Bodywork, Paint, Interior, Trim, & Wiring

discussions about bodywork, paint, interiors, trim, audio, electrical components, wiring, etc.

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Rob Ficalora
Willis, TX
(2621 posts)

10/24/2007 02:46PM

Main British Car:
'76 MGB w/CB front, Sebring rear, early metal dash Ford 302

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Posted by: rficalora
Date: August 21, 2016 11:46PM

For those looking for a hidden antenna, check out "tune trapper". I tried a couple of small amplified antennas with no real luck - got lots of static and weak station tuning. A friend told me about tune trapper so I gave it a try. I was skeptical but was pleasantly surprised. It's not quite as good as a fender mounted antenna, but it is WAY better than any others I tried. I get good reception on most stations now! Just thought I'd share the info.

Jim Blackwood
9406 Gunpowder Rd., Florence, KY 41042
(5799 posts)

10/23/2007 12:59PM

Main British Car:
1971 MGB Blown,Injected,Intercooled Buick 340/AA80E/JagIRS

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Re: Antenna
Posted by: BlownMGB-V8
Date: August 22, 2016 10:37AM

Tuned helical dipole. What that means is that the antenna uses two elements, one connected to the antenna input and the other to ground. Those elements are cut to match the wavelength of FM radio, probably somewhere around the center frequency. Finally, each element or wire is wrapped around a form to make it like a spring with no coils touching, in order to compress the antenna into a shorter space. Antennas have to be an even fraction or a multiple of the wavelength. The longer they are, the more effective. For FM I think 1/4 wave is typical but would have to look it up to be sure. The single aerial antenna is an omnidirectional monopole mounted above a ground plane (the car body).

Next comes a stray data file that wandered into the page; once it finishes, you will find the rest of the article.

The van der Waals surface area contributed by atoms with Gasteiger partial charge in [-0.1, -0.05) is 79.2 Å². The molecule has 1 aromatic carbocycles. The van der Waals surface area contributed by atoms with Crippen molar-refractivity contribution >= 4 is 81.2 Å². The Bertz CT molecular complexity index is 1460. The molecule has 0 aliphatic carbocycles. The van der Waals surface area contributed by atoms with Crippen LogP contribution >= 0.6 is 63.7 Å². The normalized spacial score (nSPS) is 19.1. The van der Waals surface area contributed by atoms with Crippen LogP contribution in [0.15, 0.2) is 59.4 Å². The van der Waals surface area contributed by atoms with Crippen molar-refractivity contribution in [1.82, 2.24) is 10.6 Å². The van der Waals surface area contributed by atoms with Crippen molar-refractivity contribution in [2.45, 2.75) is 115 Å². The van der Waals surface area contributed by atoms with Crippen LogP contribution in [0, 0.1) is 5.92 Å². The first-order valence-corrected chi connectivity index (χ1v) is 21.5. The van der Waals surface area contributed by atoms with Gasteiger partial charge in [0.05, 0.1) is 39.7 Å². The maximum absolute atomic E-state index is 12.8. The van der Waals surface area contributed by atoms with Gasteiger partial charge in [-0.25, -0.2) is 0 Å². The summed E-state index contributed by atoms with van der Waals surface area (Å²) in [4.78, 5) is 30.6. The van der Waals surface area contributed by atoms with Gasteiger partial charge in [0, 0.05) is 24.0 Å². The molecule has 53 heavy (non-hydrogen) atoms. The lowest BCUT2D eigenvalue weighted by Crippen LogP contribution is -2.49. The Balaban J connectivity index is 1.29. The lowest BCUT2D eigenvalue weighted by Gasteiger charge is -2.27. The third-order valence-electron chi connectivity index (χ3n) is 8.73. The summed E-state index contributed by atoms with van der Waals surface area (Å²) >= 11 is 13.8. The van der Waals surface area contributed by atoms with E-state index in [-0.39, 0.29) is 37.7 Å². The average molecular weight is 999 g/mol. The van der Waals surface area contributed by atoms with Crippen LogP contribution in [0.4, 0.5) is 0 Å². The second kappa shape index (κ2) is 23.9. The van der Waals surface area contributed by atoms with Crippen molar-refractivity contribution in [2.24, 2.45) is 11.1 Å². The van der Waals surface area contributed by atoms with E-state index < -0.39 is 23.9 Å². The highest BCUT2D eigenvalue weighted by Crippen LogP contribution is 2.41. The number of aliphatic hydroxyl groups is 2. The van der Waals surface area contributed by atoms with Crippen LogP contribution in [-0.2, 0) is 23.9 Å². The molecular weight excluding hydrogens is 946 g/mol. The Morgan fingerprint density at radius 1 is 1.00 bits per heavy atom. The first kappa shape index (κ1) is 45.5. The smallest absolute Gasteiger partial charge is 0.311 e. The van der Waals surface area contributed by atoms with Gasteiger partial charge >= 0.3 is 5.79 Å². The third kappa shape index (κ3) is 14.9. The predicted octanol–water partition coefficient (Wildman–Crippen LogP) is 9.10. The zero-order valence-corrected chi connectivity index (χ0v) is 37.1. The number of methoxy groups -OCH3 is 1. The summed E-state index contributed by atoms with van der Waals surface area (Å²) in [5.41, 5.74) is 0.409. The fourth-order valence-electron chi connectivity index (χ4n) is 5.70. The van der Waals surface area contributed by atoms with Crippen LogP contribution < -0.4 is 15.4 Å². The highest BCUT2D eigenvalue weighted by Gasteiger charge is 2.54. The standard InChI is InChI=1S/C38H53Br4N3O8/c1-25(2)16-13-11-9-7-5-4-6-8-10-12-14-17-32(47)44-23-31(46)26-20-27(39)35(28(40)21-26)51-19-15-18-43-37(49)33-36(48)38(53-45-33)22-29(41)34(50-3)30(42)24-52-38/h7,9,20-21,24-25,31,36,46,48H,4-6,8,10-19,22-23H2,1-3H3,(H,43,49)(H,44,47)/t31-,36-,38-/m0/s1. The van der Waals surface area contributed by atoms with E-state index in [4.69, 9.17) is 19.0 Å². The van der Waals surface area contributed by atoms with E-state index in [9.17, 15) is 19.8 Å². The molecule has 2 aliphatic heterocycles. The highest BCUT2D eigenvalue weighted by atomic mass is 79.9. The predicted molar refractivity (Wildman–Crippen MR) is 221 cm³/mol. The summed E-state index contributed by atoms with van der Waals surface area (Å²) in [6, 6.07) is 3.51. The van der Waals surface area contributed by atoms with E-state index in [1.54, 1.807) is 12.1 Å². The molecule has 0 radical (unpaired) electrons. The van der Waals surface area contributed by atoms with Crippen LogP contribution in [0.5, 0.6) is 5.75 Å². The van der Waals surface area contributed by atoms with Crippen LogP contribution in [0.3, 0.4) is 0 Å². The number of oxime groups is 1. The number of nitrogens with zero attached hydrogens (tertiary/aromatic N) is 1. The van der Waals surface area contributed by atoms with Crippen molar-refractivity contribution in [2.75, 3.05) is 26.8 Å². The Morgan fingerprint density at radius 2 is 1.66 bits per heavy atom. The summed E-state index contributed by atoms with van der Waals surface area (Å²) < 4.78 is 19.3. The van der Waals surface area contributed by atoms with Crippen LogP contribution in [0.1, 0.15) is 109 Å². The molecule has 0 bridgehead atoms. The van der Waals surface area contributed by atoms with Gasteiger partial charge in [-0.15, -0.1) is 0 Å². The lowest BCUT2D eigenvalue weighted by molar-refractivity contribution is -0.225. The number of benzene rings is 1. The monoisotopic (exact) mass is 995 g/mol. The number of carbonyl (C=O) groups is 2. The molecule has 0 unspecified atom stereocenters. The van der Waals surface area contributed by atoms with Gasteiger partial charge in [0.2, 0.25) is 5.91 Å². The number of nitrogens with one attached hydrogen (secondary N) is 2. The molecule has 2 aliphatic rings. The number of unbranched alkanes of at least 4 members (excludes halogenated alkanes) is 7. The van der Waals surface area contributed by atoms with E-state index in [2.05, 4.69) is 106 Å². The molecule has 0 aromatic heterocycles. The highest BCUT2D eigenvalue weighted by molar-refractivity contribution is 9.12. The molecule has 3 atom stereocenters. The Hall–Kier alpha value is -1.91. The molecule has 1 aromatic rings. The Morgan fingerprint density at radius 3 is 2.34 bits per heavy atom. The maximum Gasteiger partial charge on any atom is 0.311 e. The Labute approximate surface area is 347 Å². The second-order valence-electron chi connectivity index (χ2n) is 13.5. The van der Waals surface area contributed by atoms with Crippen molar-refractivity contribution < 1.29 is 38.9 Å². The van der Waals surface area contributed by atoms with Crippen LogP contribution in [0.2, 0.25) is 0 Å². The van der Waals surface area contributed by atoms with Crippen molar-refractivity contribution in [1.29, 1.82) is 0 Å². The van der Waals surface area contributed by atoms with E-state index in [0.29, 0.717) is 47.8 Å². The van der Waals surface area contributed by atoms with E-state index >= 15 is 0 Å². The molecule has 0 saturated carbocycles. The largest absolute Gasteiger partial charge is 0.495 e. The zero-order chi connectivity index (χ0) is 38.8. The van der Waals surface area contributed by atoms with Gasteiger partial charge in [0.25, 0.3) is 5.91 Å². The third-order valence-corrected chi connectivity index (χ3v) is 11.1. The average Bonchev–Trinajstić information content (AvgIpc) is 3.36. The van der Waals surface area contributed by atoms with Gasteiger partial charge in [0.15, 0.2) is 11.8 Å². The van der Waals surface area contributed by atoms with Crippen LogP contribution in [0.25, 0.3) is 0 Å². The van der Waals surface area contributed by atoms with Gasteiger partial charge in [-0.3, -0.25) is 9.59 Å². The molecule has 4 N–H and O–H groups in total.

It is a directional antenna so it will receive better if it has one end pointed at the radio station. The small wire antenna taped to the inside of the windshield is the same thing only not coiled.
The steel of the body will tend to cut down the signal if it is mounted inside the car. Also, since the RF section of the receiver is not made for a dipole, one side is grounded to the body or ground plane, which may reduce the antenna's effectiveness somewhat. These antennas are very often used on portable FM radios, where they look like a black rod or cylinder either inside or outside of the cabinet and may be dipole or monopole designs. It would be quite possible to cannibalize one of these to use as an FM antenna in a car, though it would not be as effective as a monopole.


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